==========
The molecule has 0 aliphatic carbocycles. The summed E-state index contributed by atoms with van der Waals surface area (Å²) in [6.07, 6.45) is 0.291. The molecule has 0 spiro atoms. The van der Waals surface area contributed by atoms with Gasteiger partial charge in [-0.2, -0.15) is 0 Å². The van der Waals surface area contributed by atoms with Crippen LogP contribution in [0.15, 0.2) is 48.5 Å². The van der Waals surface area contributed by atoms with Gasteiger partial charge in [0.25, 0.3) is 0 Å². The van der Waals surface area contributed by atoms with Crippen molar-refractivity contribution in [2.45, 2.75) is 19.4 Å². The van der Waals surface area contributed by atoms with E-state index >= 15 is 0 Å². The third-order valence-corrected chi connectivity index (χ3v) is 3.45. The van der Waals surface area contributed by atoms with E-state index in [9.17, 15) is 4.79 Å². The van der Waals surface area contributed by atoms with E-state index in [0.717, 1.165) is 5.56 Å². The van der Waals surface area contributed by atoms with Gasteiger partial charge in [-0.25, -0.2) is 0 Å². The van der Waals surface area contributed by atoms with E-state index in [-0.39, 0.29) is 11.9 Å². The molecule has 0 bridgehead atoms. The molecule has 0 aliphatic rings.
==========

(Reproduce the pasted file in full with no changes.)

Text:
The molecule has 0 aliphatic carbocycles. The summed E-state index contributed by atoms with van der Waals surface area (Å²) in [6.07, 6.45) is 0.291. The molecule has 0 spiro atoms. The van der Waals surface area contributed by atoms with Gasteiger partial charge in [-0.2, -0.15) is 0 Å². The van der Waals surface area contributed by atoms with Crippen LogP contribution in [0.15, 0.2) is 48.5 Å². The van der Waals surface area contributed by atoms with Gasteiger partial charge in [0.25, 0.3) is 0 Å². The van der Waals surface area contributed by atoms with Crippen molar-refractivity contribution in [2.45, 2.75) is 19.4 Å². The van der Waals surface area contributed by atoms with E-state index >= 15 is 0 Å². The third-order valence-corrected chi connectivity index (χ3v) is 3.45. The van der Waals surface area contributed by atoms with E-state index in [9.17, 15) is 4.79 Å². The van der Waals surface area contributed by atoms with E-state index in [0.717, 1.165) is 5.56 Å². The van der Waals surface area contributed by atoms with Gasteiger partial charge in [-0.25, -0.2) is 0 Å². The van der Waals surface area contributed by atoms with E-state index in [-0.39, 0.29) is 11.9 Å². The molecule has 0 bridgehead atoms. The molecule has 0 aliphatic rings.